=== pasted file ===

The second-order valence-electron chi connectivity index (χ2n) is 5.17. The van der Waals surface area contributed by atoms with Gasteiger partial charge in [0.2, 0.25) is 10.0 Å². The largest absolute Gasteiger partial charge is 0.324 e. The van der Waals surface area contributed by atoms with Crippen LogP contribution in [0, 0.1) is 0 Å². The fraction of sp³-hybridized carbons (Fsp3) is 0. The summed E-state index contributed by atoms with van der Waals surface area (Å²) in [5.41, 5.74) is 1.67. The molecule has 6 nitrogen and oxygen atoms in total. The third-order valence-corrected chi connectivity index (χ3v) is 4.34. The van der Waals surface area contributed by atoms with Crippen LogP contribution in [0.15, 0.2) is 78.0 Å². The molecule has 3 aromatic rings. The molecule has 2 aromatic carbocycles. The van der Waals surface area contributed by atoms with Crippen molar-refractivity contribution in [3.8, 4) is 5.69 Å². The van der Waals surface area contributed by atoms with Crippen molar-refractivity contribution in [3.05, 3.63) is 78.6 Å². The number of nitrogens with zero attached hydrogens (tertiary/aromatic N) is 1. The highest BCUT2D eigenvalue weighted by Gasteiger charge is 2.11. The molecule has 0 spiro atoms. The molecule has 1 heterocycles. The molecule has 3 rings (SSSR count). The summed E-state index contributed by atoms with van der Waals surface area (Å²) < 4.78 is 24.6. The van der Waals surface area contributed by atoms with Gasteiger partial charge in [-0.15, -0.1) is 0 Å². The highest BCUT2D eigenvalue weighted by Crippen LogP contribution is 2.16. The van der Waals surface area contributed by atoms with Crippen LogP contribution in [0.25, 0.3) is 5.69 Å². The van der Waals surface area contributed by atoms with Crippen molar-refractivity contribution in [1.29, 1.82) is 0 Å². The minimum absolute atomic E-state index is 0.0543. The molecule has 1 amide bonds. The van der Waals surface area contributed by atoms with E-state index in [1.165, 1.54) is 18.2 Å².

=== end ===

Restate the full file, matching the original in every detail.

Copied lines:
The second-order valence-electron chi connectivity index (χ2n) is 5.17. The van der Waals surface area contributed by atoms with Gasteiger partial charge in [0.2, 0.25) is 10.0 Å². The largest absolute Gasteiger partial charge is 0.324 e. The van der Waals surface area contributed by atoms with Crippen LogP contribution in [0, 0.1) is 0 Å². The fraction of sp³-hybridized carbons (Fsp3) is 0. The summed E-state index contributed by atoms with van der Waals surface area (Å²) in [5.41, 5.74) is 1.67. The molecule has 6 nitrogen and oxygen atoms in total. The third-order valence-corrected chi connectivity index (χ3v) is 4.34. The van der Waals surface area contributed by atoms with Crippen LogP contribution in [0.15, 0.2) is 78.0 Å². The molecule has 3 aromatic rings. The molecule has 2 aromatic carbocycles. The van der Waals surface area contributed by atoms with Crippen molar-refractivity contribution in [3.8, 4) is 5.69 Å². The van der Waals surface area contributed by atoms with Crippen molar-refractivity contribution in [3.05, 3.63) is 78.6 Å². The number of nitrogens with zero attached hydrogens (tertiary/aromatic N) is 1. The highest BCUT2D eigenvalue weighted by Gasteiger charge is 2.11. The molecule has 0 spiro atoms. The molecule has 1 heterocycles. The molecule has 3 rings (SSSR count). The summed E-state index contributed by atoms with van der Waals surface area (Å²) < 4.78 is 24.6. The van der Waals surface area contributed by atoms with Gasteiger partial charge in [-0.15, -0.1) is 0 Å². The highest BCUT2D eigenvalue weighted by Crippen LogP contribution is 2.16. The van der Waals surface area contributed by atoms with Crippen LogP contribution in [0.25, 0.3) is 5.69 Å². The van der Waals surface area contributed by atoms with Crippen molar-refractivity contribution in [1.29, 1.82) is 0 Å². The minimum absolute atomic E-state index is 0.0543. The molecule has 1 amide bonds. The van der Waals surface area contributed by atoms with E-state index in [1.165, 1.54) is 18.2 Å².